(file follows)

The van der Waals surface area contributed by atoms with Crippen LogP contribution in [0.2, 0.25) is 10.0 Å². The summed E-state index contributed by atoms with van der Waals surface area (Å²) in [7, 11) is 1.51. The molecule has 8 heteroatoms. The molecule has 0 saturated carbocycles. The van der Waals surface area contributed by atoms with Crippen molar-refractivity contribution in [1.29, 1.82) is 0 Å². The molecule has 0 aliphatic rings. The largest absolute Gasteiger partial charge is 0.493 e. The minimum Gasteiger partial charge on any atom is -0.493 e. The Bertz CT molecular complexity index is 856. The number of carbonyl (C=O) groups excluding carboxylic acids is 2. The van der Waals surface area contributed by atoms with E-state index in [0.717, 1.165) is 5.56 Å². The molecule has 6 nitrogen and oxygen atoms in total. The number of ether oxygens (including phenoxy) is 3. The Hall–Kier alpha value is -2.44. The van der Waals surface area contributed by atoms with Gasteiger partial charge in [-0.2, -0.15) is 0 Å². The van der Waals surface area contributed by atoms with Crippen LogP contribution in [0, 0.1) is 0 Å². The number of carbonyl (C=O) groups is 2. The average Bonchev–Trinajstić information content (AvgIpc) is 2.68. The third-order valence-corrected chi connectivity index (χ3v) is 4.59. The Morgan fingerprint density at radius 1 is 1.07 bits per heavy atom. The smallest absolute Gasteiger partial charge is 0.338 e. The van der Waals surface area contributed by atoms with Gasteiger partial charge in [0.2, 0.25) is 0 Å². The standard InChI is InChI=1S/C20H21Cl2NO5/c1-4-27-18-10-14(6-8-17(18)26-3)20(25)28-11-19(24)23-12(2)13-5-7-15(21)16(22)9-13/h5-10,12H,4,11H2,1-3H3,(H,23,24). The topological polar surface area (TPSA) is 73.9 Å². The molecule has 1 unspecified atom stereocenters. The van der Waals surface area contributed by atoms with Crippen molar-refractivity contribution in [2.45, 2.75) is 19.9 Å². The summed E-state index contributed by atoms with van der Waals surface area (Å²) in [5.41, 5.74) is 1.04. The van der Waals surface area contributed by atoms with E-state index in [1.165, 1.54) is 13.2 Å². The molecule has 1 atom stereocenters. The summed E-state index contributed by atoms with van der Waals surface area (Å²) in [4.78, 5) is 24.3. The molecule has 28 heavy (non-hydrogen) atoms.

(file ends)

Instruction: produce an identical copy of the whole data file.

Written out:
The van der Waals surface area contributed by atoms with Crippen LogP contribution in [0.2, 0.25) is 10.0 Å². The summed E-state index contributed by atoms with van der Waals surface area (Å²) in [7, 11) is 1.51. The molecule has 8 heteroatoms. The molecule has 0 saturated carbocycles. The van der Waals surface area contributed by atoms with Crippen molar-refractivity contribution in [1.29, 1.82) is 0 Å². The molecule has 0 aliphatic rings. The largest absolute Gasteiger partial charge is 0.493 e. The minimum Gasteiger partial charge on any atom is -0.493 e. The Bertz CT molecular complexity index is 856. The number of carbonyl (C=O) groups excluding carboxylic acids is 2. The van der Waals surface area contributed by atoms with E-state index in [0.717, 1.165) is 5.56 Å². The molecule has 6 nitrogen and oxygen atoms in total. The number of ether oxygens (including phenoxy) is 3. The Hall–Kier alpha value is -2.44. The van der Waals surface area contributed by atoms with Gasteiger partial charge in [-0.2, -0.15) is 0 Å². The van der Waals surface area contributed by atoms with Crippen LogP contribution in [0, 0.1) is 0 Å². The number of carbonyl (C=O) groups is 2. The average Bonchev–Trinajstić information content (AvgIpc) is 2.68. The third-order valence-corrected chi connectivity index (χ3v) is 4.59. The Morgan fingerprint density at radius 1 is 1.07 bits per heavy atom. The smallest absolute Gasteiger partial charge is 0.338 e. The van der Waals surface area contributed by atoms with Gasteiger partial charge in [0.2, 0.25) is 0 Å². The standard InChI is InChI=1S/C20H21Cl2NO5/c1-4-27-18-10-14(6-8-17(18)26-3)20(25)28-11-19(24)23-12(2)13-5-7-15(21)16(22)9-13/h5-10,12H,4,11H2,1-3H3,(H,23,24). The topological polar surface area (TPSA) is 73.9 Å². The molecule has 1 unspecified atom stereocenters. The van der Waals surface area contributed by atoms with Crippen molar-refractivity contribution in [2.45, 2.75) is 19.9 Å². The summed E-state index contributed by atoms with van der Waals surface area (Å²) in [5.41, 5.74) is 1.04. The van der Waals surface area contributed by atoms with E-state index in [1.165, 1.54) is 13.2 Å². The molecule has 1 atom stereocenters. The summed E-state index contributed by atoms with van der Waals surface area (Å²) in [4.78, 5) is 24.3. The molecule has 28 heavy (non-hydrogen) atoms.